I encourage you to watch this music video, “Bitch Bad” by Lupe Fiasco, and think about the meaning of “bitch” (and similar words) in society today. Like those other “four-letter words,” we throw it around so often that it ceases to have any real meaning or shock value and becomes mainly used as a placeholder when another word would often be more accurate.
There are those who label themselves “bitch,” as something of a badge of honor. In some segments of society, to be a “bad bitch,” is a good thing. It shows toughness and a “don’t mess with me” attitude. Women use it to empower themselves, but not necessarily each other, as, conversely, they use “bitch” to talk down about other women whose actions they do not approve of.
“Slut” is used the same way. I know girls who joke around and call each other “sluts” and “skanks” for the fun of it, but when they talk about other girls they do not like, they use “slut” in a more derogatory way. I could discuss the concept of “slut-shaming,” but that’s an entire blog post in itself.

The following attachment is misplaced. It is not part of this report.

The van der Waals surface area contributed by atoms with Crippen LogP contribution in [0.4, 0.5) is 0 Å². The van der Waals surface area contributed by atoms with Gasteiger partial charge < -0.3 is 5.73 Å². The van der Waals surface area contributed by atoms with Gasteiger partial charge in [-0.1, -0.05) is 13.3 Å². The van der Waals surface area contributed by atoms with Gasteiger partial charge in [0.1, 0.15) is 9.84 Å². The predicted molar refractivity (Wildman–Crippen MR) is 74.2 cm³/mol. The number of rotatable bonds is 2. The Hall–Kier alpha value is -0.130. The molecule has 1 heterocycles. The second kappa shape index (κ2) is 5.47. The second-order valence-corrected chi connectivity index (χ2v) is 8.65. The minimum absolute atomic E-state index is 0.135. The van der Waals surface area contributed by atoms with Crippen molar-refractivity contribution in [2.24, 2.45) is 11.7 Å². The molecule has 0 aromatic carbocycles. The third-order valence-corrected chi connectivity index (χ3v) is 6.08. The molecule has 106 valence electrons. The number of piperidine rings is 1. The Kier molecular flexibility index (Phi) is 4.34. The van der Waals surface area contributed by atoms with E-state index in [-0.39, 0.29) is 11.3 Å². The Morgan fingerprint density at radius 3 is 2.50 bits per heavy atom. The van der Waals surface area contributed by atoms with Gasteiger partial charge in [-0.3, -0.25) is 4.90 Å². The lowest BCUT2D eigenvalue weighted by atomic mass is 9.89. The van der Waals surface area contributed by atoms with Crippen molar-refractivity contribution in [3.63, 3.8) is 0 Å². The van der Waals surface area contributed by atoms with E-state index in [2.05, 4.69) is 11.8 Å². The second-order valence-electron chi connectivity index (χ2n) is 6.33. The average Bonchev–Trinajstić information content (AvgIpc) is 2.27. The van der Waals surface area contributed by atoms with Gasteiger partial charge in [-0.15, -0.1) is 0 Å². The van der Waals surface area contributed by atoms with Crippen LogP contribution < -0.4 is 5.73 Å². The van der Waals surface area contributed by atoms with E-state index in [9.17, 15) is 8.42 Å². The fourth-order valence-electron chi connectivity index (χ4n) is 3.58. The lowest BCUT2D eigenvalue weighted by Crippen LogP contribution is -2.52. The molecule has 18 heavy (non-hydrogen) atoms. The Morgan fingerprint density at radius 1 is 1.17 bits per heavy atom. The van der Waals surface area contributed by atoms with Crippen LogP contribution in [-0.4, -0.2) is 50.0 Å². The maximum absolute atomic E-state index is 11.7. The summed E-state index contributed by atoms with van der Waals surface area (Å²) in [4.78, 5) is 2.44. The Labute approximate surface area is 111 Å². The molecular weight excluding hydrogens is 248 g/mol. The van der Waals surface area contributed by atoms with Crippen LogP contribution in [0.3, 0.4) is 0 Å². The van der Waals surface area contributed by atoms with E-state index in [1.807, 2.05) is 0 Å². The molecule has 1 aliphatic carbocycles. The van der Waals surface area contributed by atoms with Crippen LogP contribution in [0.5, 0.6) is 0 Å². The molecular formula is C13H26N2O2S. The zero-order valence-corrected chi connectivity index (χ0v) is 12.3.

They’re “just words.” That part is true. But words hurt, words heal, and words influence. In Lupe Fiasco’s song, he talks about how “bitch” is perceived differently by young boys and young girls; how young girls aspire to become “bad bitches,” in order to attract the attention of young men, who may in fact want a woman who respects herself.
In a post I wrote a few weeks ago, I said that musicians have a great power to influence. There may not be much profound meaning in modern music (and that is a shame), but I think the message of this particular song is well worth listening to and thinking about.